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Peter Morici

Peter Morici

Peter Morici is an economist and business professor at the University of Maryland, and a national columnist. He can be reached at

Columns by Peter Morici

Socialist Trojan Horse Illustration by Greg Groesch/The Washington Times

Pete Buttigieg’s Trojan horse for socialism

Former Mayor Pete Buttigieg wants us to believe he is a moderate alternative to Sens. Bernie Sanders and Elizabeth Warren but his $1 trillion infrastructure plan is hardly enough and demonstrates he's a socialist, too. Published February 2, 2020

FILE - In this Wednesday, Jan. 15, 2020, file photo, U.S. President Donald Trump, right, signs a trade agreement with Chinese Vice Premier Liu He, in the East Room of the White House, in Washington. China’s government welcomed an interim trade deal with Washington and said Thursday the two sides need to address each other’s “core concerns.” (AP Photo/Evan Vucci, File)

Why Trump deal with China is good for free trade

President Trump's Phase One trade deal may save the World Trade Organization from breakdown and takes international commerce to a better place in a world divided between democratic market and autocratic state-directed economies. Published January 24, 2020

Democratic presidential candidate Michael Bloomberg speaks to supporters Wednesday, Jan. 15, 2020, in New York. (AP Photo/Frank Franklin II)

Michael Bloomberg’s wrong answer to income inequality

Inequality and economic growth have been central themes in national elections since John Kennedy's campaign. The Clintons, Barack Obama and the latest crop headed by Joe Biden, Bernie Sanders, Elizabeth Warren and Pete Buttigieg want to give us freer access to health care, higher education (and debt forgiveness), child care and the like by taxing the wealthy. Published January 19, 2020

China's social controls illustration by Linas Garsys / The Washington Times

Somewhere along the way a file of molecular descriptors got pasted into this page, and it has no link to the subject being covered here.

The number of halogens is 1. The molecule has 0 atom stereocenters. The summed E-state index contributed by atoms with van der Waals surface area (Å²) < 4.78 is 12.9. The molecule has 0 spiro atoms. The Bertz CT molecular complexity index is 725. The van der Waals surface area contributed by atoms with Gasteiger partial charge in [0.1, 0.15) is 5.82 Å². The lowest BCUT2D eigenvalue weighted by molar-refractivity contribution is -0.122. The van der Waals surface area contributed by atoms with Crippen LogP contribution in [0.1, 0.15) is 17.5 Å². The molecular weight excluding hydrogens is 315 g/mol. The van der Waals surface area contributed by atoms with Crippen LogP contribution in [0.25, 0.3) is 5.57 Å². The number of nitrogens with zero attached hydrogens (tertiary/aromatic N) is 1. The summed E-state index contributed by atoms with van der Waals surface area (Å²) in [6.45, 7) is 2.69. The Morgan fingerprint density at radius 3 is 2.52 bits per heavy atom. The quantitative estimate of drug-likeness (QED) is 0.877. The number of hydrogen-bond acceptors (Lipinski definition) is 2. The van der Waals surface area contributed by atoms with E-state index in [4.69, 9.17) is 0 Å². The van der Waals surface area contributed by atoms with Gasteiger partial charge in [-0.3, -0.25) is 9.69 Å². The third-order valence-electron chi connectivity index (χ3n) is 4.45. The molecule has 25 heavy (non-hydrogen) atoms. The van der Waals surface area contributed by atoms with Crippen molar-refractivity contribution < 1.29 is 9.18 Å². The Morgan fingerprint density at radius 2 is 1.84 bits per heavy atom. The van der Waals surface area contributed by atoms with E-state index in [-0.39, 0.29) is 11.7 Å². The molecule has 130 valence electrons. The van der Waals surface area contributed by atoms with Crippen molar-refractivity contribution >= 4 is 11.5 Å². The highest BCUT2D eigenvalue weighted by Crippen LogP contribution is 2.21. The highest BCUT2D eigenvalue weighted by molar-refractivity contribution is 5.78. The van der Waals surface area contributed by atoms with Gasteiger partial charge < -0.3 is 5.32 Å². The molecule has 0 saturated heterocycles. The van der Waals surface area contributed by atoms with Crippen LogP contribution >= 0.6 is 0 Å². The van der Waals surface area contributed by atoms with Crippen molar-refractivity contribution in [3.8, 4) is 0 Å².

How American universities create liberal ‘Stepford Students’

American universities are morphing into Orwellian dystopias -- tracking students' movements, regulating faculty thought and actions to the totem of political correctness and molding young citizens to be comfortable with authoritarian state control. Published January 7, 2020

2020 Bull Market Illustration by Greg Groesch/The Washington Times

U.S. stocks and economy poised for a hot decade

The new decade offers great opportunities for the American economy and investors. After 20 years of slow growth -- bedeviled by halting productivity advances and sluggish labor force participation -- breakthroughs in artificial intelligence (AI) and the Internet are about to turn that around. Published January 1, 2020

Market Outlook for 2020 Illustration by Greg Groesch/The Washington Times

Forget politics, stick with stocks in 2020

Folks who invested in stocks were richly rewarded this year. The S&P 500 index, which tracks most publicly traded equities, is up about 25 percent. Sadly, too many small investors listened to the left-leaning financial press and economists about President Trump. Published December 19, 2019

Illustration on lowering interest rates by Alexander Hunter/The Washington Times